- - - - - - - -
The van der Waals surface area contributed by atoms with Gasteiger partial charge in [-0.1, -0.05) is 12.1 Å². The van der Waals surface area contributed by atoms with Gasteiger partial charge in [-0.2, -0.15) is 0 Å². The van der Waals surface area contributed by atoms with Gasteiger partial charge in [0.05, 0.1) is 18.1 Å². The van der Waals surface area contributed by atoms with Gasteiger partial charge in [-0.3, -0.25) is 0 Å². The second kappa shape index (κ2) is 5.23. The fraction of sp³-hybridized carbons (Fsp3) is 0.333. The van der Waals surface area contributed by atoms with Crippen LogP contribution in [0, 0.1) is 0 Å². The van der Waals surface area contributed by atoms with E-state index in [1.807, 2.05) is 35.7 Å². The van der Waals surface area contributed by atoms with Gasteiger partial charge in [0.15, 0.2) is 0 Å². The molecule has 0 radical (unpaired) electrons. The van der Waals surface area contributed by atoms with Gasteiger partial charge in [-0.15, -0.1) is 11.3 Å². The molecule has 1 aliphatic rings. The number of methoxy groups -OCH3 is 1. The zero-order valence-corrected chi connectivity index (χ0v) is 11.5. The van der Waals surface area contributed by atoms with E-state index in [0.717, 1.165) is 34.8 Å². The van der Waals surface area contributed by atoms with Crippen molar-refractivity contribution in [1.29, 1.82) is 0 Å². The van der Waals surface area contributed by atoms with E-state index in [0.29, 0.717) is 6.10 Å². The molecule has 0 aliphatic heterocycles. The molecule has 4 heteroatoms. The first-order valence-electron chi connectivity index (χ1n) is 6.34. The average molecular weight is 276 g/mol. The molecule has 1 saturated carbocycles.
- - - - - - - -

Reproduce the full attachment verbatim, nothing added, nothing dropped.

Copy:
The van der Waals surface area contributed by atoms with Gasteiger partial charge in [-0.1, -0.05) is 12.1 Å². The van der Waals surface area contributed by atoms with Gasteiger partial charge in [-0.2, -0.15) is 0 Å². The van der Waals surface area contributed by atoms with Gasteiger partial charge in [0.05, 0.1) is 18.1 Å². The van der Waals surface area contributed by atoms with Gasteiger partial charge in [-0.3, -0.25) is 0 Å². The second kappa shape index (κ2) is 5.23. The fraction of sp³-hybridized carbons (Fsp3) is 0.333. The van der Waals surface area contributed by atoms with Crippen LogP contribution in [0, 0.1) is 0 Å². The van der Waals surface area contributed by atoms with E-state index in [1.807, 2.05) is 35.7 Å². The van der Waals surface area contributed by atoms with Gasteiger partial charge in [0.15, 0.2) is 0 Å². The molecule has 0 radical (unpaired) electrons. The van der Waals surface area contributed by atoms with Gasteiger partial charge in [-0.15, -0.1) is 11.3 Å². The molecule has 1 aliphatic rings. The number of methoxy groups -OCH3 is 1. The zero-order valence-corrected chi connectivity index (χ0v) is 11.5. The van der Waals surface area contributed by atoms with E-state index in [0.717, 1.165) is 34.8 Å². The van der Waals surface area contributed by atoms with Crippen molar-refractivity contribution in [1.29, 1.82) is 0 Å². The van der Waals surface area contributed by atoms with E-state index in [0.29, 0.717) is 6.10 Å². The molecule has 0 aliphatic heterocycles. The molecule has 4 heteroatoms. The first-order valence-electron chi connectivity index (χ1n) is 6.34. The average molecular weight is 276 g/mol. The molecule has 1 saturated carbocycles.